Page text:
“I can do anything in it but sit,” said Playmate of the Year, Raquel Pomplun, of the bejeweled, white-tail-embellished bunny outfit she donned for last night’s Playboy dinner at The Standard hotel. The occasion was the unveiling of Richard Phillips‘ Marfa, Texas-based installation for the magazine—part of the new effort headed up by creative director of special projects Neville Wakefield to reimagine the men’s mag and revive its art-world roots. (Apparently, Salvador Dali contributed to a few issues in the sixties, and Hugh Hefner famously asked Warhol to put his spin on the bunny emblem way back when.) “It’s kind of beyond a dream,” said Phillips when asked about working alongside the star of Playboy‘s centerfold. “Playboy figured into a very important initiation in my life,” he added. “I discovered a whole bunch of magazines in the bottom drawer of my father’s desk—which I’d have to replace very, very carefully, so I wouldn’t be discovered. It became a gateway to a lot of things.”
Phillips’ installation—a blacked-out 1972 Dodge Charger set on a tilted cement stand next to a neon Playboy sign in the middle of the Marfa desert—was revealed to guests such as Johan Lindeberg, Annabelle Dexter-Jones, Ryan McGinness, and, of course, Pomplun (who changed into a black cocktail frock so that she could, well, sit) via a film during a Texas-themed meal. “It’s going to live on as a myth,” said Wakefield of the eerie artwork. “I don’t know that anyone’s going to go down to Marfa to see it. We could have done it on a set—like the moon landing,” he said, grinning.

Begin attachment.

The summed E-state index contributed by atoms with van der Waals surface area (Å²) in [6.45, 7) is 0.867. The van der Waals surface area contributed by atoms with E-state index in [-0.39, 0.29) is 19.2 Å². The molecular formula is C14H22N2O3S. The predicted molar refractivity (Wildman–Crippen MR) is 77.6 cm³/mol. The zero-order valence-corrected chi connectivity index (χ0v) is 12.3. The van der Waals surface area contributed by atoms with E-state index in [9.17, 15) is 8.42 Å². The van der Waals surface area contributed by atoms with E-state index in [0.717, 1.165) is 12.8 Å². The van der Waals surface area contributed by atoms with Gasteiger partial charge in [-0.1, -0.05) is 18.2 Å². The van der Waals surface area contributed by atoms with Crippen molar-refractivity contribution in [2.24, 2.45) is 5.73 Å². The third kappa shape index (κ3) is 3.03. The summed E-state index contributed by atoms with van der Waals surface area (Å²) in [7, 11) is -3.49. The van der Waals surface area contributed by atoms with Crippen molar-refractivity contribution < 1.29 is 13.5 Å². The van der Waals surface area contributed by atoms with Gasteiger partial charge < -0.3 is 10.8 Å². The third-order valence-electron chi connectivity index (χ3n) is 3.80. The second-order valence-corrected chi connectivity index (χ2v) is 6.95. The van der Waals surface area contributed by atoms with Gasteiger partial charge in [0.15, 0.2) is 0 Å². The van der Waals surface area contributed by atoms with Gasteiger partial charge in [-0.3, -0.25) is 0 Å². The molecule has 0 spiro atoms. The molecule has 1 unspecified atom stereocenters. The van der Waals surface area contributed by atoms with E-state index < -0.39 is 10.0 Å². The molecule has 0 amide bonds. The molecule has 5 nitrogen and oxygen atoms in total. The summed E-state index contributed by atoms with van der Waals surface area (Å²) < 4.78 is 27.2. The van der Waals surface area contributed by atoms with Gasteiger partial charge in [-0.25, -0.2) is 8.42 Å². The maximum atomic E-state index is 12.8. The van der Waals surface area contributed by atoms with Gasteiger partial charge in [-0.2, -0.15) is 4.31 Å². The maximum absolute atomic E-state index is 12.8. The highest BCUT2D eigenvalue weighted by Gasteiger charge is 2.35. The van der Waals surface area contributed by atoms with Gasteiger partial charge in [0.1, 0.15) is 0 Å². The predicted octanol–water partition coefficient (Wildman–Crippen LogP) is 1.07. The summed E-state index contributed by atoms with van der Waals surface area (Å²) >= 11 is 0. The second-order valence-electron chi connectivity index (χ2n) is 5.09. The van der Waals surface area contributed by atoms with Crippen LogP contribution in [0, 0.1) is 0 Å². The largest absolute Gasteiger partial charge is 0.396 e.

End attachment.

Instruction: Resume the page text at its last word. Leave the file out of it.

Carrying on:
Across town, at The Fat Radish, London-based designer Henry Holland invited Leigh Lezark, Alexa Chung, and Harley Viera-Newton to join him and cohost Dree Hemingway in feting his Resort collection. “She’s my second wife!” laughed Holland when asked about how he and Hemingway became pals. The model offered an explanation. “He made me a purple lace wedding dress that I wore in his [Spring 2010] show. It was the most heavenly thing ever.” On this particular occasion, she wore one of the designer’s graphic red Resort looks. It didn’t have a fluffy tail, but it packed a punch nonetheless.
Sheep, not bunnies, were the main event at a dinner that The Woolmark Company hosted for its new collaborator Narciso Rodriguez. Standing to toast the designer, Stuart McCullough, the CEO of Australian Wool Innovation, said, “Last week I was on a farm in outback Western Australia. Today I’m here at the other end of the supply chain. We aim to position our wool fiber next to the best designers in the world, and that’s what brings us here tonight.”.
—Katharine K. Zarrella and Nicole Phelps